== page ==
Research press release


Nature Microbiology

Medical research: SARS-CoV-2 immune response related to disease severity

重症急性呼吸器症候群コロナウイルス2(SARS-CoV-2)に対する免疫応答は、感染後3か月で減衰し、疾患の重症度に関連していることを示した報告がNature Microbiology に掲載される。今回の研究は、ウイルスに対する体の応答についての手掛かりであり、ワクチンの設計や疾患管理に大きな意味を持つだろう。

SARS-CoV-2の感染者では、このウイルスに対する免疫応答が起こるが、その持続期間は不明確で、その患者がどの程度の期間、感染から守られるかは分かっていない。今回、Katie Dooresたちは、ロンドンにあるガイズ&聖トーマス病院の患者59人と医療従事者37人を対象に、最初に症状が出てから3か月間の抗体応答を調べた。



The immune response to severe acute respiratory syndrome coronavirus 2 (SARS-CoV-2) wanes in the three months following infection and is dependent on the severity of the disease, suggests a paper in Nature Microbiology. The study, which provides insights into the body’s response to the virus, has notable implications for vaccine design and disease management.

Although people infected with SARS-CoV-2 generate an immune response to the virus, the duration of the response is uncertain and it has been unclear how long individuals will be protected for. Katie Doores and colleagues studied the antibody response of 59 patients and 37 healthcare workers at Guy’s and St Thomas’ NHS Foundation Trust in London for three months following the onset of their symptoms.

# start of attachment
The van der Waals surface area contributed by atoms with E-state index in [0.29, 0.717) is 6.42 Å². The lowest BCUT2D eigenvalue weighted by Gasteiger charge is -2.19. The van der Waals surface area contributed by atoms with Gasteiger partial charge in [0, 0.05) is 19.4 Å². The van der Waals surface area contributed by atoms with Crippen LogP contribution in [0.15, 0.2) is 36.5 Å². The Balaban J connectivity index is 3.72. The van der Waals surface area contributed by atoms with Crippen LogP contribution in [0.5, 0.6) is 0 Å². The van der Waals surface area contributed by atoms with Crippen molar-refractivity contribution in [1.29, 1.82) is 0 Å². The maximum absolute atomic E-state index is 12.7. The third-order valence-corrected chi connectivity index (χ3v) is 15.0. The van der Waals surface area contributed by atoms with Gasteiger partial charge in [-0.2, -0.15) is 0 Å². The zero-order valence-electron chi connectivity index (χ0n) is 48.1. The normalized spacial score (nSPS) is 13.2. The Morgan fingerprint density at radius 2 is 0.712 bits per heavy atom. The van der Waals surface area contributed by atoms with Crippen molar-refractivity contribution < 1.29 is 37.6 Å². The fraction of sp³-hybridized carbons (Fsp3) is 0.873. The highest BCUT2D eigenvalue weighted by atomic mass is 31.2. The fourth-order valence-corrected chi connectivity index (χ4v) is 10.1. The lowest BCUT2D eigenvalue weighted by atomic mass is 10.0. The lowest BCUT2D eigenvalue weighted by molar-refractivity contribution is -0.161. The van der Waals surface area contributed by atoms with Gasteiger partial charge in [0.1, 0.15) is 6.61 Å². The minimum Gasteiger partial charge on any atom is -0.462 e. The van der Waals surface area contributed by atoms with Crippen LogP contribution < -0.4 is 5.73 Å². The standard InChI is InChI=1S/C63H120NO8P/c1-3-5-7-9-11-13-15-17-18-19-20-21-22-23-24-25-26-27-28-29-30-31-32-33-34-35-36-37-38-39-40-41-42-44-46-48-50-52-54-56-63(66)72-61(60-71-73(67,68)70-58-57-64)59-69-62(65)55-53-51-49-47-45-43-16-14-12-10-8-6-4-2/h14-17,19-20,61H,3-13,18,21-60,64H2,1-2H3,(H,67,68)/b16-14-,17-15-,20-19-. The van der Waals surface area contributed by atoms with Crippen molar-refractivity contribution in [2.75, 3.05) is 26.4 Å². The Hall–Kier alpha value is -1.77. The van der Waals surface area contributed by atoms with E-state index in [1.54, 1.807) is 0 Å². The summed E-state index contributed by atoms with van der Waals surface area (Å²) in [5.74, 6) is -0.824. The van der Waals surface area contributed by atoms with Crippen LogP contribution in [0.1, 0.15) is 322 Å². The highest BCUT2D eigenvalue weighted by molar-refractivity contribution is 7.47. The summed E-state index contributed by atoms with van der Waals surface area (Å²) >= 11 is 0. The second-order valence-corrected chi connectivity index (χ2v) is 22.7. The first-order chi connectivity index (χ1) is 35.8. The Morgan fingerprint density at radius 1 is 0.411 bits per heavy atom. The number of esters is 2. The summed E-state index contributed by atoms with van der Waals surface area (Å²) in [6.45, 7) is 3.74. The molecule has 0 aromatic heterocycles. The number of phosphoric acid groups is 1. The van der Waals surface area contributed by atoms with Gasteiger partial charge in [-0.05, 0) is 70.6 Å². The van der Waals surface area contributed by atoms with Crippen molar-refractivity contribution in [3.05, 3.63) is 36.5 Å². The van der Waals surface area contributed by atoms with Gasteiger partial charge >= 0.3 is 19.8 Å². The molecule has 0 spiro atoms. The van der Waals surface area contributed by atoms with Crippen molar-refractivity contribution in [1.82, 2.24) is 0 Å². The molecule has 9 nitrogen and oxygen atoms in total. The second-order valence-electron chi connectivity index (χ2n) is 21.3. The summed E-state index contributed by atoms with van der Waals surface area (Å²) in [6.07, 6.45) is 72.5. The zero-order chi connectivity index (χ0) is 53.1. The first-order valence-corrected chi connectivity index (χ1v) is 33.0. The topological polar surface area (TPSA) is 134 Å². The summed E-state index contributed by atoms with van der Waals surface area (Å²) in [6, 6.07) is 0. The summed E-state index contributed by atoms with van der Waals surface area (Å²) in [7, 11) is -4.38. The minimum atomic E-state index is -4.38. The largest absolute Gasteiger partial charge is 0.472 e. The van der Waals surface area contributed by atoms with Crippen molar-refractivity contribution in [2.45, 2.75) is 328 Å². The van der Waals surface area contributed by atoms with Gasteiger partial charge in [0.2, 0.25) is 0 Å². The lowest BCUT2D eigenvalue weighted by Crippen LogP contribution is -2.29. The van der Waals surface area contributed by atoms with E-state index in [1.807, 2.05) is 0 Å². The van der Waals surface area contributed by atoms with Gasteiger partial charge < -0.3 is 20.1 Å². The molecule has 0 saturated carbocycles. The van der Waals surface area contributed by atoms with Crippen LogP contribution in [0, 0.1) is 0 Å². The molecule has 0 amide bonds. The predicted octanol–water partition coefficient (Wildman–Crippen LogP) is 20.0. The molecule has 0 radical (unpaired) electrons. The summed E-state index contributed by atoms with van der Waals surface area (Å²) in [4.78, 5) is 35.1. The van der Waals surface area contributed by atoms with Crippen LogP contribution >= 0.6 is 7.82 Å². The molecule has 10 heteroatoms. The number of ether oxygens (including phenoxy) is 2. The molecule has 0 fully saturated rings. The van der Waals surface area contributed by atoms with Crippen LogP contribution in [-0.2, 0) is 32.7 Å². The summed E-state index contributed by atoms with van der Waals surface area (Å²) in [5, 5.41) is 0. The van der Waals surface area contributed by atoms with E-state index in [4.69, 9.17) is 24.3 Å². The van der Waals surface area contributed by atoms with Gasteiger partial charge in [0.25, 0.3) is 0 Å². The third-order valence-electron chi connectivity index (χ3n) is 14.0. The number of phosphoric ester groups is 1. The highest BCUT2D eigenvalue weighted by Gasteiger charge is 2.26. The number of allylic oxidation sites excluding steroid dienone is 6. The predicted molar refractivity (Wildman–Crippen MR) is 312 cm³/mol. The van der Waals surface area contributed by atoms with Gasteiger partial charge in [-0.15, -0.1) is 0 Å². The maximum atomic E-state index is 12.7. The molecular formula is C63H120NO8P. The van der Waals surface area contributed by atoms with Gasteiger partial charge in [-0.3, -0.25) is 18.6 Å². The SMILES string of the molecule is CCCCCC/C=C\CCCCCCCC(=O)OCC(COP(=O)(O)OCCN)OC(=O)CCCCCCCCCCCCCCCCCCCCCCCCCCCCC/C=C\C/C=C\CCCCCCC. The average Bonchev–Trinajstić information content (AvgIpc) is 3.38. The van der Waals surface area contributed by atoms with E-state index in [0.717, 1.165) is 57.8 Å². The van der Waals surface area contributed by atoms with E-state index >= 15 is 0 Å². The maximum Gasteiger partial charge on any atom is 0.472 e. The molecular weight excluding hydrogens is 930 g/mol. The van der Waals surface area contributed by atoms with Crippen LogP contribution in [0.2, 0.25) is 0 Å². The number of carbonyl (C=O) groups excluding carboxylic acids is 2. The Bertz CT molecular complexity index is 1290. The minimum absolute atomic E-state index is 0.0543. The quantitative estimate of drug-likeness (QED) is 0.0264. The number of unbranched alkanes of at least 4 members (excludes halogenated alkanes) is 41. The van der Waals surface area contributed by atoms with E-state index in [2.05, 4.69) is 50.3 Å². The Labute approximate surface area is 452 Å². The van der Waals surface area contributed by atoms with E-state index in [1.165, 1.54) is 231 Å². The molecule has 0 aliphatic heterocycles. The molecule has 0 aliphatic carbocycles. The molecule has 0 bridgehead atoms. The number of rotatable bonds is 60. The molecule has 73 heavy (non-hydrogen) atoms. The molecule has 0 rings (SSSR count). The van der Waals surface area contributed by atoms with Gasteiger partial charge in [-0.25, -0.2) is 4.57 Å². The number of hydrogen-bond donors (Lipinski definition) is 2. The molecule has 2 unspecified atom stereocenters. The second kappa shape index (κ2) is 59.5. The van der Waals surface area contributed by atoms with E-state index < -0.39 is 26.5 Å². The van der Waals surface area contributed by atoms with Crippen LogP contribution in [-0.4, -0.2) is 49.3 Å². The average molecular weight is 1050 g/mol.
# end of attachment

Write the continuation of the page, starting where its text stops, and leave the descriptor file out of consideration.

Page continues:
Typical of an acute viral infection, the antibody response peaked at around one month after the onset of symptoms, before starting to decline. People with severe disease generated the strongest antibody response, and although this response diminished, neutralizing antibodies were still detectable more than 60 days after symptoms began. People with milder disease also generated an immune response, but it was smaller and declined towards baseline levels. Some healthcare workers, for example, had no detectable immune response within the same follow-up period.

The study suggests that people who experience more severe COVID-19 disease may be protected for longer periods than people who experience milder symptoms, and that the kinetics of the response are similar to other endemic seasonal coronaviruses. The authors note that vaccines will need to generate a robust and long-lasting immune response akin to that generated in severely ill patients, and that boosters may be required to provide long-lasting protection.

doi: 10.1038/s41564-020-00813-8

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